César Antonovich Cui (1835-1918)
Cui was the son of a French officer who remained in the Russian Empire after the war of 1812 and married a Lithuanian woman. He spent his early years in Vilnius. As a child Cui briefly took lessons with Moniuszko, but was generally self-taught as a musician. He studied at the Saint Petersburg Academy of Military Engineering. Upon graduating with high honors, he was invited back as a lecturer and later a full professor. Cui bore a title of engineer-general, was an acknowledged expert in the area of military fortifications and authored several books on the subject. In 1857 Cui became acquainted with Balakirev who acted as his mentor, especially in the field of orchestration. Through Balakirev, Cui met other members of the group that was later christened the Mighty Five. He was especially influenced by Alexander Dargomyzhsky, a veteran Russian composer admired by the group. Cui later married Maria Bamberg, one of Dargomyzhsky’s students. An orchestral scherzo dedicated to her was performed by the Imperial Music Society in 1859 and was considered Cui’s debut as a composer. In 1869 he was present during the last months of Dargomyzhsky’s life and witnessed the dying composer’s attempts at finishing the Stone Guest. According to Dargomyzhsky’s will, Cui completed the composition. Cui began composing his most famous work, the opera William Ratcliff in 1861. The opera was produced in Saint Petersburg 1869 and received mostly negative reviews. It was revived thirty years later but never stayed in the repertoire. Cui is important as a critic and music historian. For almost forty years he contributed to music periodicals in Russia and Western Europe. After his near retirement from music criticism in 1900 he devoted himself entirely to composing. To that later period belong dozens of romances and numerous works for the stage including four children’s operas.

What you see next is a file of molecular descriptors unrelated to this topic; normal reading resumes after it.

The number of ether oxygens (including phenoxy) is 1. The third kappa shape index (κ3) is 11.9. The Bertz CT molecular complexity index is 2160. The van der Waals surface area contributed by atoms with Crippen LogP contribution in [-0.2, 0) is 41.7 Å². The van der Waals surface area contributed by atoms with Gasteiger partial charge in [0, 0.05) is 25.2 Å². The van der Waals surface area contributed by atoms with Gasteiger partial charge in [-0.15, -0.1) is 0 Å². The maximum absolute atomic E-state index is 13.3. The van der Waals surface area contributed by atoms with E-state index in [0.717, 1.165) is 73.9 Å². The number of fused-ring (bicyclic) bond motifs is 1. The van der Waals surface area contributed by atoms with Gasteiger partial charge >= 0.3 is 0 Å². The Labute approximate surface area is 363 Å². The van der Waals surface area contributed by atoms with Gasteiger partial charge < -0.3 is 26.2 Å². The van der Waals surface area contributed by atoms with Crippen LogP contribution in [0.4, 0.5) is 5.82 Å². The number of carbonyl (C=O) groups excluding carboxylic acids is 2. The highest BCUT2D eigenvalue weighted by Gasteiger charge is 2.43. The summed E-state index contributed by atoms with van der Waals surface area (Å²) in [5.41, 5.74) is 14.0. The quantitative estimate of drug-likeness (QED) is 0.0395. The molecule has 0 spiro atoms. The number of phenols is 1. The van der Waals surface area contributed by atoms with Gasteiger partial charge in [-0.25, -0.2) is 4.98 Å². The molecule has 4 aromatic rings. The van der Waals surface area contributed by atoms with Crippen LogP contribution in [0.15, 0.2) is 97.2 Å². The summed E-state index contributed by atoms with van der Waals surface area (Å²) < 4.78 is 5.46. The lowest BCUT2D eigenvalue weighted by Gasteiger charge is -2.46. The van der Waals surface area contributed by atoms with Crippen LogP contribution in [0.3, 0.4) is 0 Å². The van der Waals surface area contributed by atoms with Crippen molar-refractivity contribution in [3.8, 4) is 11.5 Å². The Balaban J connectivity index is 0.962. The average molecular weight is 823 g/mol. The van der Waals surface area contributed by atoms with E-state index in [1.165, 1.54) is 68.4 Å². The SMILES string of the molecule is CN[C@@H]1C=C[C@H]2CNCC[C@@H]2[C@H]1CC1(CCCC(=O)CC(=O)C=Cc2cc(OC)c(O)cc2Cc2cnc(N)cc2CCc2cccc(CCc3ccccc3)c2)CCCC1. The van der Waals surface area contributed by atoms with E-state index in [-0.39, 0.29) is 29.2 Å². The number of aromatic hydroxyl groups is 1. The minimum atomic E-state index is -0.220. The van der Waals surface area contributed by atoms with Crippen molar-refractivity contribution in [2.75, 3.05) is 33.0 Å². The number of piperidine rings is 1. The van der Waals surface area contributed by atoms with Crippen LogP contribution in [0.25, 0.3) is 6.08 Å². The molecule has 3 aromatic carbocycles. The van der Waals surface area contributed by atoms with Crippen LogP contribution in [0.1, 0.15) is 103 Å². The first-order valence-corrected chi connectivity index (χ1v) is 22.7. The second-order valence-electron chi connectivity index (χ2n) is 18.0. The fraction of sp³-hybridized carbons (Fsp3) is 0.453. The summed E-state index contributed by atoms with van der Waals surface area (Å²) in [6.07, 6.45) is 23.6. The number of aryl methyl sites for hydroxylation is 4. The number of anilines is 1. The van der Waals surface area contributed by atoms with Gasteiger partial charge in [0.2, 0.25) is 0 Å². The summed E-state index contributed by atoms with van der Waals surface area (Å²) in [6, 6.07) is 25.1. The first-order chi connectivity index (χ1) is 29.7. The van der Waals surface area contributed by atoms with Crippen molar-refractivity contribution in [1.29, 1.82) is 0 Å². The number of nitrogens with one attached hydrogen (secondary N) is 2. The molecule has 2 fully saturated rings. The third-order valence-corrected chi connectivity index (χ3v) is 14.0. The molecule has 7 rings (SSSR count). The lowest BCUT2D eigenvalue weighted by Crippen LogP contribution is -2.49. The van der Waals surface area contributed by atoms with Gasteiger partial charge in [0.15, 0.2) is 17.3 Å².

Cui is the least known of the Five. His fourteen operas are all but forgotten. Out of about 250 romances only a handful remained in the repertoire. His Русский романс: очерк его развития (Russian art song: a study of its development, Saint Petersburg, 1896) was translated in J.R. Walker’s Classical Essays on the Development of Russian Art Songs (Northfield, MN, 1993) and serves as an important work of criticism. In his book he is generally critical of all Russian composers but is particularly vitriolic toward Rubinstein and Tchaikovsky. Nevertheless, he concludes his work stating: “I read through about 1000 romances. This was exhausting but at the same time satisfying, since I became convinced that the art of romance in our country is much better developed than in France and Italy and that our compositions can rival the German Lieder.”